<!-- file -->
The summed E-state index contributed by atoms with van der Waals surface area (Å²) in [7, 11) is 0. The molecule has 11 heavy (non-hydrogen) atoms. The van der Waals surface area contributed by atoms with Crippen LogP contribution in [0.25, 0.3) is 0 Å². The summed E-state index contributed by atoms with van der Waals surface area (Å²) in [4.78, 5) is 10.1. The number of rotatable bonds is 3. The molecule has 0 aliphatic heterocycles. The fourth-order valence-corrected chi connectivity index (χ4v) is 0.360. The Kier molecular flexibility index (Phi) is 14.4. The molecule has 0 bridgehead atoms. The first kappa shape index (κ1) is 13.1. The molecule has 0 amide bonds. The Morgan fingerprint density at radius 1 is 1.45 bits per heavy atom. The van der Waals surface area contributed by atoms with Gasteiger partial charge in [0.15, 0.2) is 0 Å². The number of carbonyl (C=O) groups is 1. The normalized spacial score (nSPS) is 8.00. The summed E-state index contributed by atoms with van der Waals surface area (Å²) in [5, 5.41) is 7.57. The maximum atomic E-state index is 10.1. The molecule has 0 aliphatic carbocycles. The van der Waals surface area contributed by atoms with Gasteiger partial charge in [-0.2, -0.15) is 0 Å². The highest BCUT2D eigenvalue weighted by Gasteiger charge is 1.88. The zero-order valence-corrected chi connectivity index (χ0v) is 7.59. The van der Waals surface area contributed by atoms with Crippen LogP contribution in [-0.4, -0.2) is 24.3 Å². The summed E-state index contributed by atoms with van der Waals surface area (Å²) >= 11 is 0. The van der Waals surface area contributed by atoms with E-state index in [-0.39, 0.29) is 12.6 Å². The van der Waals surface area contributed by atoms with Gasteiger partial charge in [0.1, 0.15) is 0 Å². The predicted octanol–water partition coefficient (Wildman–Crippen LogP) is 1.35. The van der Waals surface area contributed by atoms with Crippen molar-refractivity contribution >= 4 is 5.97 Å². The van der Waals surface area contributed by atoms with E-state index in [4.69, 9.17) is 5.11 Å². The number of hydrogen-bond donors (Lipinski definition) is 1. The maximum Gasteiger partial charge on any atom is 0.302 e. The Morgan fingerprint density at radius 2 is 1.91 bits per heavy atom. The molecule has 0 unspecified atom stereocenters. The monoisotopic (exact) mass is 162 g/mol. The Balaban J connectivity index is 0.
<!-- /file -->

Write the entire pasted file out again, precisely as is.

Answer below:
The summed E-state index contributed by atoms with van der Waals surface area (Å²) in [7, 11) is 0. The molecule has 11 heavy (non-hydrogen) atoms. The van der Waals surface area contributed by atoms with Crippen LogP contribution in [0.25, 0.3) is 0 Å². The summed E-state index contributed by atoms with van der Waals surface area (Å²) in [4.78, 5) is 10.1. The number of rotatable bonds is 3. The molecule has 0 aliphatic heterocycles. The fourth-order valence-corrected chi connectivity index (χ4v) is 0.360. The Kier molecular flexibility index (Phi) is 14.4. The molecule has 0 bridgehead atoms. The first kappa shape index (κ1) is 13.1. The molecule has 0 amide bonds. The Morgan fingerprint density at radius 1 is 1.45 bits per heavy atom. The van der Waals surface area contributed by atoms with Gasteiger partial charge in [0.15, 0.2) is 0 Å². The number of carbonyl (C=O) groups is 1. The normalized spacial score (nSPS) is 8.00. The summed E-state index contributed by atoms with van der Waals surface area (Å²) in [5, 5.41) is 7.57. The maximum atomic E-state index is 10.1. The molecule has 0 aliphatic carbocycles. The van der Waals surface area contributed by atoms with Gasteiger partial charge in [-0.2, -0.15) is 0 Å². The highest BCUT2D eigenvalue weighted by Gasteiger charge is 1.88. The zero-order valence-corrected chi connectivity index (χ0v) is 7.59. The van der Waals surface area contributed by atoms with Crippen LogP contribution in [-0.4, -0.2) is 24.3 Å². The summed E-state index contributed by atoms with van der Waals surface area (Å²) >= 11 is 0. The van der Waals surface area contributed by atoms with E-state index in [-0.39, 0.29) is 12.6 Å². The van der Waals surface area contributed by atoms with Gasteiger partial charge in [0.1, 0.15) is 0 Å². The predicted octanol–water partition coefficient (Wildman–Crippen LogP) is 1.35. The van der Waals surface area contributed by atoms with Crippen molar-refractivity contribution >= 4 is 5.97 Å². The van der Waals surface area contributed by atoms with E-state index in [4.69, 9.17) is 5.11 Å². The number of hydrogen-bond donors (Lipinski definition) is 1. The maximum Gasteiger partial charge on any atom is 0.302 e. The Morgan fingerprint density at radius 2 is 1.91 bits per heavy atom. The molecule has 0 unspecified atom stereocenters. The monoisotopic (exact) mass is 162 g/mol. The Balaban J connectivity index is 0.